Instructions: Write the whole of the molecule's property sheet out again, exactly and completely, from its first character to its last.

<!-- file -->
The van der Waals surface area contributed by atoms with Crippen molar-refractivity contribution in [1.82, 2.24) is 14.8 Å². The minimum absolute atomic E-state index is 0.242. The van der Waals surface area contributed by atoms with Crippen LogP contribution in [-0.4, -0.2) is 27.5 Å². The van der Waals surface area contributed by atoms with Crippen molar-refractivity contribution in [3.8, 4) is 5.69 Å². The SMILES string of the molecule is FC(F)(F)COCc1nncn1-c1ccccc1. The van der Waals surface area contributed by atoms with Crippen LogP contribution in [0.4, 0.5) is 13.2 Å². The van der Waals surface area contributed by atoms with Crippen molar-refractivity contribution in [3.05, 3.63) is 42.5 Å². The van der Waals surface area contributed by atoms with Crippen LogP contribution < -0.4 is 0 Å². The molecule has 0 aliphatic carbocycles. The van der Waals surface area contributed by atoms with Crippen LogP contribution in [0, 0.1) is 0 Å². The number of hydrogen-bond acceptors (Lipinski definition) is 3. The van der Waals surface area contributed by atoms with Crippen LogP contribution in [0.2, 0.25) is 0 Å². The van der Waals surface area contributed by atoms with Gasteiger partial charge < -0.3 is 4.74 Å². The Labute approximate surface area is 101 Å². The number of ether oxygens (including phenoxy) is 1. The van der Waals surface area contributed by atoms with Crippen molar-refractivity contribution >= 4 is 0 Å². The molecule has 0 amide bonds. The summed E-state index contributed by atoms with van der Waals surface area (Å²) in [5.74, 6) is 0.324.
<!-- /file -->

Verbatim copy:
The van der Waals surface area contributed by atoms with Crippen molar-refractivity contribution in [1.82, 2.24) is 14.8 Å². The minimum absolute atomic E-state index is 0.242. The van der Waals surface area contributed by atoms with Crippen LogP contribution in [-0.4, -0.2) is 27.5 Å². The van der Waals surface area contributed by atoms with Crippen molar-refractivity contribution in [3.8, 4) is 5.69 Å². The SMILES string of the molecule is FC(F)(F)COCc1nncn1-c1ccccc1. The van der Waals surface area contributed by atoms with Crippen LogP contribution in [0.4, 0.5) is 13.2 Å². The van der Waals surface area contributed by atoms with Crippen molar-refractivity contribution in [3.05, 3.63) is 42.5 Å². The van der Waals surface area contributed by atoms with Crippen LogP contribution < -0.4 is 0 Å². The molecule has 0 aliphatic carbocycles. The van der Waals surface area contributed by atoms with Crippen LogP contribution in [0, 0.1) is 0 Å². The number of hydrogen-bond acceptors (Lipinski definition) is 3. The van der Waals surface area contributed by atoms with Crippen LogP contribution in [0.2, 0.25) is 0 Å². The van der Waals surface area contributed by atoms with Gasteiger partial charge < -0.3 is 4.74 Å². The Labute approximate surface area is 101 Å². The number of ether oxygens (including phenoxy) is 1. The van der Waals surface area contributed by atoms with Crippen molar-refractivity contribution >= 4 is 0 Å². The molecule has 0 amide bonds. The summed E-state index contributed by atoms with van der Waals surface area (Å²) in [5.74, 6) is 0.324.